The HV7360 consists of a controller logic interface circuit, level translators, AC coupled MOSFET gate drivers and high voltage and high current P-channel and N-channel MOSFETs as the output stage. The peak output currents of each channel are guaranteed to be over ±2.5A with up to ±100V of pulse swing. The AC coupling topology for the gate drivers not only saves two floating voltage supplies, it also makes the PCB layout easier.

Protection: MD0100 Datasheet - HV Protection T/R Switch

  • Up to ±100V input voltage protection
  • Low on resistance - 15O typical
  • Fast switching speed
  • Effectively, a simple two terminal device
  • No external supplies needed

MD0100 is a high voltage, two terminal, bi-directional, current-limiting protection device. The two terminals are interchangeable. It is designed to protect a low noise receiver from the high voltage transmit pulses in ultrasound applications and is commonly referred to as a T/R (transmit and receive) switch. The MD0100 can be considered as a normally closed switch with a typical switching resistance of 15O that allows small signals to pass.

Once the voltage drop across the two terminals exceeds a nominal value of ±2.0V, the device will start to turn off. In the off state, the MD0100 can withstand up to ±100V across its terminals.

A small amount of current, typical of 200µA, is allowed to flow through.

TGC : AD8331 (Single VGA with Ultralow Noise Preamplifier and Programmable RIN)

  • Ultralow noise preamplifier
  • 3 dB bandwidth: 120 MHz
  • Low power: 125 mW/channel
  • Wide gain range with programmable postamp (-4.5 dB to +43.5 dB in LO gain mode, 7.5 dB to 55.5 dB in HI gain mode) – we can use this with the corresponding on-board jumper
  • Low output-referred noise: 48 nV/vHz typical
  • Active input impedance matching
  • Optimized for 10-bit/12-bit ADCs : perfect for us
  • Selectable output clamping level
  • Single 5 V supply operation : ideal for a 5V board supply!

The AD8331 is a single channel, ultralow noise, linear-in-dB, variable gain amplifier (VGA). Optimized for ultrasound systems, it is usable as a low noise variable gain element at frequencies up to 120 MHz.

Included is an ultralow noise preamplifier (LNA), an X-AMP® VGA with 48 dB of gain range, and a selectable gain postamplifier with adjustable output limiting. The LNA gain is 19 dB with a single-ended input and differential outputs. Using a single resistor, the LNA input impedance can be adjusted to match a signal source without compromising noise performance.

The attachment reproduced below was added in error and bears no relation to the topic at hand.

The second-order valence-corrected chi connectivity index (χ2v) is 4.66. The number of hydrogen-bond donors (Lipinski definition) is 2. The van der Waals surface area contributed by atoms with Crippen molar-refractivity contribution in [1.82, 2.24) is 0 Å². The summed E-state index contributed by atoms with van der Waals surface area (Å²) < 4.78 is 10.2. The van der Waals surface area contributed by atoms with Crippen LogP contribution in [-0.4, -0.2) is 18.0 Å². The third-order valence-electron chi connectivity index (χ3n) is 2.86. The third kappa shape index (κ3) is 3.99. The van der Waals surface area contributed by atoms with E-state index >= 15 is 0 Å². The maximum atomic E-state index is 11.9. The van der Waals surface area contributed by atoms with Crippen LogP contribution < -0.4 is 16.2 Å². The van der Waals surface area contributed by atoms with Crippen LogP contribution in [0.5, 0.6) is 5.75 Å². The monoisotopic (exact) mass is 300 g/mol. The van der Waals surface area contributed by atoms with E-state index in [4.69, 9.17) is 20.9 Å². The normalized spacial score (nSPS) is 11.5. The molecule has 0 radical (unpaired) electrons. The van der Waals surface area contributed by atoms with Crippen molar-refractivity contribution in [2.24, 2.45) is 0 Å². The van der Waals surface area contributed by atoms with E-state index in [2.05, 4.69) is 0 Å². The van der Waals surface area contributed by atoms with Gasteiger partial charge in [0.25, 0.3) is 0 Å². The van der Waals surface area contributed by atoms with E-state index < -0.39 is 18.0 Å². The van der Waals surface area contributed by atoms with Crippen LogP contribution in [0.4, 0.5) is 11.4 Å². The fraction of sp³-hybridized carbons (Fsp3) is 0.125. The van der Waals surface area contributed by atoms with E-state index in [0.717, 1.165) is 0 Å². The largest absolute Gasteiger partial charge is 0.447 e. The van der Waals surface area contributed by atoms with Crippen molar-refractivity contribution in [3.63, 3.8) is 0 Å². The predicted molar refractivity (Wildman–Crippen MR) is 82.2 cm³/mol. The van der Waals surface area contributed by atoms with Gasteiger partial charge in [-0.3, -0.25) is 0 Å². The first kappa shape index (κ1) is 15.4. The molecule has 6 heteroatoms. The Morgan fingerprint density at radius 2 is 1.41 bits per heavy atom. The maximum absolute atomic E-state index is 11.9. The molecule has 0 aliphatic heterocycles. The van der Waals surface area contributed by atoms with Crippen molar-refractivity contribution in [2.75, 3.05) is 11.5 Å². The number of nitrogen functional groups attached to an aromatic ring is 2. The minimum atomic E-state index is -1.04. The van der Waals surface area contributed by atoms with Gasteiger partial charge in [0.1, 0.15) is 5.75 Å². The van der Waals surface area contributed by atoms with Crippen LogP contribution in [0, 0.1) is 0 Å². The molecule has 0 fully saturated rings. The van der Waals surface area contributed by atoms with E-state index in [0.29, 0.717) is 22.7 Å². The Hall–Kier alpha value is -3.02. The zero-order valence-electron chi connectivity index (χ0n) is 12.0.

The 48 dB gain range of the VGA makes these devices suitable for a variety of applications. Excellent bandwidth uniformity is maintained across the entire range. The gain control interface provides precise linear-in-dB scaling of 50 dB/V for control voltages between 40 mV and 1 V. Factory trim ensures excellent part-to-part and channel-to-channel gain matching. Differential signal paths result in superb second- and third-order distortion performance and low crosstalk.

TGC Control : SPI DAC : MAX5383

Controls the TGC

  • 8-Bit Resolution in a Miniature 6-Pin SOT23 Package
  • Less than 1µA Shutdown Mode
  • Low-Glitch Power-On Reset to Zero DAC Output
  • 3-Wire SPI/QSPI/MICROWIRE-Compatible Interface : perfect for a SPI interface
  • Low 230µA (max) Supply Current

The MAX5383 low-cost, 8-bit digital-to-analog converters (DACs) in miniature 6-pin SOT23 packages have a simple 3-wire, SPI™/QSPI™/MICROWIRE™-compatible serial interface that operates up to 10MHz. The MAX5383 has an internal +2V reference and operates from a +2.7V to +3.6V supply.

The MAX5383 require an extremely low supply current of only 150µA (typ) and provide a buffered voltage output. These devices power up at zero code and remain there until a new code is written to the DAC registers. This provides additional safety for applications that drive valves or other transducers that need to be off on power-up. The MAX5383 include a 1µA, low-power shutdown mode that features software-selectable output loads of 1kO, 100kO, or 1MO to ground.

Analog envelop detection: ADL5511 - DC to 6 GHz ENVELOPE AND TruPwr™ RMS Detector

  • Envelope tracking RF detector with output proportional to input voltage
  • No balun or external tuning required
  • Input power dynamic range of 47 dB
  • Input frequency range from dc to 6 GHz
  • 130 MHz envelope bandwidth
  • Envelope delay: 2 ns
  • Single-supply operation: 4.75 V to 5.25 V

The ADL5511 is an RF envelope and TruPwr™ rms detector. The envelope output voltage is presented as a voltage that is proportional to the envelope of the input signal. The rms output voltage is independent of the peak-to-average ratio of the input signal. The rms output is a linear-in-V/V voltage with a conversion gain of 1.9 V/V rms at 900 MHz. The envelope output has a conversion gain of 1.46 V/V at 900 MHz and is referenced to an internal 1.1 V reference voltage, which is available on the EREF pin. The ADL5511 can operate from dc to 6 GHz on signals with envelope bandwidths up to 130 MHz.

ADC : AD9220 - Complete 12-Bit, 10.0 MSPS Monolithic A/D Converter

  • Monolithic 12-Bit A/D Converter Product Family